By John W. Schoen Senior Producer
msnbc.com
updated 7/31/2005 10:19:29 PM ET 2005-08-01T02:19:29

As college freshmen begin heading off to school, their entry in the Class of 2009 represents the culmination of years of hard work and study, stress and sacrifice, anxiety and confusion. And the students worked hard, too.

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But for their parents, sending a child to college is one of the biggest financial challenges out there. And it’s not getting any easier.

Last year, the average annual published price of tuition, fees, room and board for a private four-year college came to $27,516 -- up 6 percent from the year before, according to the College Board. A year at a four-year public colleges cost $11,354 – up 8 percent.

Aside from the burden of setting aside all that cash –- on top of saving for retirement –- parents today face a mind-boggling set of investment choices, each offering various features, fees and tax savings.

“You have so many options out there that it does become somewhat of a task to compare those options and put together a strategy that works in your own circumstances,” said Joseph Hurley, a Rochester, N.Y.-area accountant who has written about college savings and publishes savingforcollege.com, a Web site devoted to the subject. “Because the best strategy for one family is not necessarily going to be the best for another.”

The road to college starts with a savings plan. If costs continue rising at roughly 6 percent a year -– the average increase for the past 10 years -– the total cost of a private four-year college a child born today, entering the Class of 2027 in 18 years, will hit roughly $325,000 -– assuming costs increase at about the same rate as they have for the past 10 years. For a public four-year college, in your state, figure more like half that amount.

So the first step for your plan is to take a deep breath. You won’t necessarily end up paying the full sticker price: some $122 billion in financial aid was available last year, according to the College Board. More than half of that was in the form of loans. So most families combine savings with college-funded financial aid packages, current income and loans to pay the bills.

Once you’ve decided to start saving, you still need to figure out how to make your savings work hardest by sheltering as much of your college fund as you can from taxes. The good news is that there is a nearly endless variety of savings options: From taxable accounts to to Education Savings Accounts to so-called 529 plans, set up specifically for college savers.  In general, these plans offer the biggest tax savings to those who use the money specifically for college. So if you’re not sure college is the goal, you may be better off waiting until your plans –- and your child’s intentions –- become clearer.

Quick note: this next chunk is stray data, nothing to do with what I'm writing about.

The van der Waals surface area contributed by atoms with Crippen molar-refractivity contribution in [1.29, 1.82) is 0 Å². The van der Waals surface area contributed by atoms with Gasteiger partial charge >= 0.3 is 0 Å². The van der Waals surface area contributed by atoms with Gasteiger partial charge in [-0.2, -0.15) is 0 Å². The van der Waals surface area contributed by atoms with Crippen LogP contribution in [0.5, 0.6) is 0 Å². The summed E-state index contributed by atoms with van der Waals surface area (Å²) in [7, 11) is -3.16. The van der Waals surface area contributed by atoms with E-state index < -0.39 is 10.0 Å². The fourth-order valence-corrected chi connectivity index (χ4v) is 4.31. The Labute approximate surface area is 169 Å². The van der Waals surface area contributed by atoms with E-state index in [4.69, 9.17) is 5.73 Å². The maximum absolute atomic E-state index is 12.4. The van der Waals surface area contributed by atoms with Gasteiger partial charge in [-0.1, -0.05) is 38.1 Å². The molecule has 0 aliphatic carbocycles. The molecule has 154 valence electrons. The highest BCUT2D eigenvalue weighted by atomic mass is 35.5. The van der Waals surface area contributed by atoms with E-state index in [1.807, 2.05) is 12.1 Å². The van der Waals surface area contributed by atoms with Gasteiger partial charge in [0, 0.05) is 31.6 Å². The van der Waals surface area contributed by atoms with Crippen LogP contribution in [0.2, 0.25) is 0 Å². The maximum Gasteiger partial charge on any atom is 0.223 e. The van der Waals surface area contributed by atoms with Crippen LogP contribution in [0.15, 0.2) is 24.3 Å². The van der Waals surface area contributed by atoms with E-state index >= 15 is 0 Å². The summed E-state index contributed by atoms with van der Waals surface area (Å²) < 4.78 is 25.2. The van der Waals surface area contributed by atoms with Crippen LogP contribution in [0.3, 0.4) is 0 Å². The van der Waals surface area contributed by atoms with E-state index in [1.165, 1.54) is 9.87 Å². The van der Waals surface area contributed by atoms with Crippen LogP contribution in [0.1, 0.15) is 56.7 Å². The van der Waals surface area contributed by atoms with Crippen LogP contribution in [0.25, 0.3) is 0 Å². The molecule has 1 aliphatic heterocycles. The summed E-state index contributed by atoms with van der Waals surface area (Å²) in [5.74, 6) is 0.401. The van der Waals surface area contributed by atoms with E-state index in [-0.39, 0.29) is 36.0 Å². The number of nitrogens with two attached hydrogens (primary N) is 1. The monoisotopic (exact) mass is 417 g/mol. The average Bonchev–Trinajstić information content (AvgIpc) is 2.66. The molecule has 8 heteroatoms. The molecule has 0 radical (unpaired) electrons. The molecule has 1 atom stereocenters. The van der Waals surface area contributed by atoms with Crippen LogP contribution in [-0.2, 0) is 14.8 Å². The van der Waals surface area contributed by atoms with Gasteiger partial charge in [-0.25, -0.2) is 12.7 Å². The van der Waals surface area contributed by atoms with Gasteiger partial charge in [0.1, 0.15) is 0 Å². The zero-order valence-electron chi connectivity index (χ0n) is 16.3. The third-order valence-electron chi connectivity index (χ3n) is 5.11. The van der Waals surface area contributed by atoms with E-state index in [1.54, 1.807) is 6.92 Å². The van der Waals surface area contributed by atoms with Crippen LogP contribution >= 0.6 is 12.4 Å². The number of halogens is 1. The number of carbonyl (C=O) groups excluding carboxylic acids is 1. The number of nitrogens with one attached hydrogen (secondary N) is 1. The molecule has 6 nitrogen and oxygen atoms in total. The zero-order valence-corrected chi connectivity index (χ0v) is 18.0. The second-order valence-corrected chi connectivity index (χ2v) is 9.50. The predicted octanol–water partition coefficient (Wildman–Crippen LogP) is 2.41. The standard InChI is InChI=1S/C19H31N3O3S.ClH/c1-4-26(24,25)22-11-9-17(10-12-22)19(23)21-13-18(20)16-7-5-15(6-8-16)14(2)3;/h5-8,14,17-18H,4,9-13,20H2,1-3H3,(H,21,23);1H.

Taxable accounts
The simplest form of college savings is a taxable account: You set aside money in whatever savings investment you like — with no restrictions on how the money is spent. You retain full control of the money, but you’ll pay taxes — at your rate — on any capital gains or income generated by the fund.

To cut your tax bill, you may want to look at a so-called UGMA (Uniform Gift to Minors Act) or UTMA (Uniform Transfers to Minors Act) account. Here’s how they work:

Instead of keeping the money in your name, you set up the account in your child’s name, with you acting as custodian until the child reaches adulthood (defined, state by state, as anywhere between 18 and 21.) You'll get a tax break on the first $1,500 of investment income until your child reaches 14, at which point investment and income is taxed at the child’s tax rate, which is usually lower than yours. If you have investments that have appreciated in value, you can probably substantially cut your capital gains tax by giving them to your child's account (up to $11,000 a year per parent), and then applying your child’s lower capital gains rate when those investments are sold. 

There is one major drawback to this strategy: You can’t take the money back if your child decides not to go to college. Once they reach adulthood, the money is legally theirs — to do with as they wish. So, again, if your child’s higher education plans are up in the air, you may wish to retain control of the money.